The latest month-by-month figures from NetMarketShare show that Internet Explorer continues to be the most popular desktop browser. Indeed Microsoft's browser has increased its lead by around three percent since January and now has a 58.36 percent share of the market.
Next most popular is Firefox on 18.54 percent, down just over two percent from its 2013 peak in May. Chrome comes next, having been only half a percent behind Firefox in July it's now on 15.44 percent, two percent down on its January peak.
Opera Software has unveiled Opera 18, an interesting update which sees the browser gain new multimedia support, easier tab handling, speedy search engine creation, and more.
This starts with getUserMedia and webRTC-based support for your camera and microphone, which means sites can implement advanced features like video conferencing without the need for plugins.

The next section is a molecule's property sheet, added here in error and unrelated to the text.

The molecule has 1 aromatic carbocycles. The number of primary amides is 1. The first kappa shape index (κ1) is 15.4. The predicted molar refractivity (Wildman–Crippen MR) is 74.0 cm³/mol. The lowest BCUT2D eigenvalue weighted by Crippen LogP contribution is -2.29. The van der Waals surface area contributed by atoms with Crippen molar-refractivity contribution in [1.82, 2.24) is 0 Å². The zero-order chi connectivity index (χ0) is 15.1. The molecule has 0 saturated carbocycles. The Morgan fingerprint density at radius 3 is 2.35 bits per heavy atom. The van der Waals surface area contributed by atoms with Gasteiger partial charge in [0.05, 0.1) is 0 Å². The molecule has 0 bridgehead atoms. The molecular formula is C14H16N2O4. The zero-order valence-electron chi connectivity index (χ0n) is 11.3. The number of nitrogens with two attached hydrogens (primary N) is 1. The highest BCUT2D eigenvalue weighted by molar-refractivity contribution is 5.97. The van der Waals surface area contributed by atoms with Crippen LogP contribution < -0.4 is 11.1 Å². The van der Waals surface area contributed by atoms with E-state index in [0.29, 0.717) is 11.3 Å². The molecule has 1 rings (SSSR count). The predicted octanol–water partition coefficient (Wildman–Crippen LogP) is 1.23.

Blocking unwanted web content -- cookies, scripts, images -- is a great way to speed up browsing and improve your security, and there are a host of browser extensions to help you get started. But there’s a problem. Most of these focus on just one content type, such as adverts, and more general tools are often tricky to use.
HTTP Switchboard is rather more interesting. Not only does this Chrome extension help you block a wide range of content -- cookies, images, plugins, scripts, frames, XHR and more -- but it allows anyone to do this just by pointing and clicking.
The need for more secure communication services has certainly spiked in the wake of the NSA spying revelations, with providers placing a higher emphasis on keeping their users' personal and work information safe from unwanted access. After all, those users expect (and demand) them to do so. As a result, it is not out of the ordinary to see the word "secure" being used as one of the many buzzwords that describe such services nowadays. The question is whether the presentation matches the behind-the-scenes reality.